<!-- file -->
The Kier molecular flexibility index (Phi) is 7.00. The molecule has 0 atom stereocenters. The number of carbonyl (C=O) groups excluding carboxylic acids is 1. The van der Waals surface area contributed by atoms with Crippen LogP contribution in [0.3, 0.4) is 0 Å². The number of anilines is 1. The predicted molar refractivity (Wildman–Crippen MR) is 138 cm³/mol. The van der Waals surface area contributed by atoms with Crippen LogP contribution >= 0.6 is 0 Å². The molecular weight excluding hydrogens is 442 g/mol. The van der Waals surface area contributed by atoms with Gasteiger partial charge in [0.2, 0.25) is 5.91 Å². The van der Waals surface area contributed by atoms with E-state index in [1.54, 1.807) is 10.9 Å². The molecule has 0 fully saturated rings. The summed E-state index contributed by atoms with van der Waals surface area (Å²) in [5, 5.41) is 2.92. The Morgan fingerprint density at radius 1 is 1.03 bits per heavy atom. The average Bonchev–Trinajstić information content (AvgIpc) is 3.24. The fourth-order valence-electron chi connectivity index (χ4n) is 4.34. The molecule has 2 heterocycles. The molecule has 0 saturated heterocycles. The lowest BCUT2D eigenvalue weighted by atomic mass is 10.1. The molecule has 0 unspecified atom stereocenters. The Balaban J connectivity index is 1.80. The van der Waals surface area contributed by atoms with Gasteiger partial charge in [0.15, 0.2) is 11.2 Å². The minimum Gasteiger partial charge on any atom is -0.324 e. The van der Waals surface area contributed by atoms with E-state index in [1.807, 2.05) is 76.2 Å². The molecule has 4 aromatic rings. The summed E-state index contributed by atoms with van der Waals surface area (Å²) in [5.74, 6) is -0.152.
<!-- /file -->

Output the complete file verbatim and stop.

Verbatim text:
The Kier molecular flexibility index (Phi) is 7.00. The molecule has 0 atom stereocenters. The number of carbonyl (C=O) groups excluding carboxylic acids is 1. The van der Waals surface area contributed by atoms with Crippen LogP contribution in [0.3, 0.4) is 0 Å². The number of anilines is 1. The predicted molar refractivity (Wildman–Crippen MR) is 138 cm³/mol. The van der Waals surface area contributed by atoms with Crippen LogP contribution >= 0.6 is 0 Å². The molecular weight excluding hydrogens is 442 g/mol. The van der Waals surface area contributed by atoms with Gasteiger partial charge in [0.2, 0.25) is 5.91 Å². The van der Waals surface area contributed by atoms with E-state index in [1.54, 1.807) is 10.9 Å². The molecule has 0 fully saturated rings. The summed E-state index contributed by atoms with van der Waals surface area (Å²) in [5, 5.41) is 2.92. The Morgan fingerprint density at radius 1 is 1.03 bits per heavy atom. The average Bonchev–Trinajstić information content (AvgIpc) is 3.24. The fourth-order valence-electron chi connectivity index (χ4n) is 4.34. The molecule has 2 heterocycles. The molecule has 0 saturated heterocycles. The lowest BCUT2D eigenvalue weighted by atomic mass is 10.1. The molecule has 0 unspecified atom stereocenters. The Balaban J connectivity index is 1.80. The van der Waals surface area contributed by atoms with Gasteiger partial charge in [0.15, 0.2) is 11.2 Å². The minimum Gasteiger partial charge on any atom is -0.324 e. The van der Waals surface area contributed by atoms with E-state index in [1.807, 2.05) is 76.2 Å². The molecule has 4 aromatic rings. The summed E-state index contributed by atoms with van der Waals surface area (Å²) in [5.74, 6) is -0.152.